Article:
The hospital nurse said: “You two will have to be brief; talking isn’t good for him.”
Lt. Dave Hunt of the New Albany police said gruffly: “We gotta get the facts, sister. Go ahead, Al. See if you can make out what he’s saying.”
Al bent even closer. His voice was gentle, sympathetic. “This is tough on you, George, but it’s important. Do you think you’ll be able to tell me the story?”
The wounded man opened his eyes, tried to gather his strength. “I’ve got to, Mr. Aronson,” he whispered. “The killer—he’s only a kid—but he’s killed four men and—”
A sad smile flitted over the Negro’s drawn face. “Four, Mr. Aronson,” he corrected. “I know I’m through. But—I was waiting over in Louisville to pick up my boss when this kid puts a gun to me, an’ makes me drive him over the bridge to New Albany. When we came to the bank—”
A shudder coursed through the dying man. He shut his eyes.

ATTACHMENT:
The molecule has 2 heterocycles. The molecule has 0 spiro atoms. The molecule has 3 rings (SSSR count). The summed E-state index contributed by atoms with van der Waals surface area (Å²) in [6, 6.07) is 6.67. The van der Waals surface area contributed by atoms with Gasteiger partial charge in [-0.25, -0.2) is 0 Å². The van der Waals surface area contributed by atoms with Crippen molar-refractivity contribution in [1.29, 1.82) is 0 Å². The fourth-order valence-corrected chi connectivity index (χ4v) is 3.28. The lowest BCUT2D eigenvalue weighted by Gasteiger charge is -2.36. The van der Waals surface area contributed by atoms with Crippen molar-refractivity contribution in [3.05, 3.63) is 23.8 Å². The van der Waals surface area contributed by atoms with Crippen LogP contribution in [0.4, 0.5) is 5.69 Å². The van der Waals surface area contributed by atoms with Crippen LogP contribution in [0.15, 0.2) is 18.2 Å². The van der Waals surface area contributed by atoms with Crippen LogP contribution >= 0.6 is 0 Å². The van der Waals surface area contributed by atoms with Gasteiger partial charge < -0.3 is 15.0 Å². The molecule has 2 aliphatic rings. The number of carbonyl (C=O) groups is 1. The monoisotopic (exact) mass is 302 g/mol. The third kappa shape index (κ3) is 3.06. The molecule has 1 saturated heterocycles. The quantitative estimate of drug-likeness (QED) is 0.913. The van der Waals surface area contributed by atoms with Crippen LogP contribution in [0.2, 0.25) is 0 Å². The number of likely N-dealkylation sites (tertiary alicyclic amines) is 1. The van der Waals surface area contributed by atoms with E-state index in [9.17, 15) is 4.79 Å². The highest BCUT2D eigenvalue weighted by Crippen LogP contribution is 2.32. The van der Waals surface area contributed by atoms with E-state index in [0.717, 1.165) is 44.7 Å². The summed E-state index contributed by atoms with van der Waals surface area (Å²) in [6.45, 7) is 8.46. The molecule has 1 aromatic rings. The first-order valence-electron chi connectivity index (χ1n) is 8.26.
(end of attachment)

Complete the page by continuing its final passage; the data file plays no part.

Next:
“Save your strength,” said Aronson. “We know that part; what happened after?”
“That kid was mad—mean mad when we got back in the car. I’ve heard cursing before, but never like that. He was filthy-mouthed. Cursed the men he’d killed, cursed the alarm system, cursed me. And in between curses he kept directing me—turn down First Street, then into Cranberry, left on Lake.”
Aronson nodded. “Knew the town, eh, George?”
“Yes, suh. He sure did. I was scared silly, but I tried ta fool him. Kept making mistakes, twisted wrong, tried to get him in front of the police station. I expected to smash the car and yell for help, but—”
“He knew better,” Aronson interjected softly.
George stared up at the reporter, his face sweating with the memory.
“Knew every twist an’ turn like he’d lived here all his life. Pushed his gun in my back, swore he’d blow me ta hell. Landed me in an alley on the riverfront where no one was. Got out, turned, pointed that gun at me, said with a nasty grin: ‘Only one way ta keep your mouth shut,’ and pulled the trigger. Next thing I know, I’m here and—”
He was going to die. George knew it as well as Al Aronson, Lt. Hunt, the nurse, the doctors, and everybody.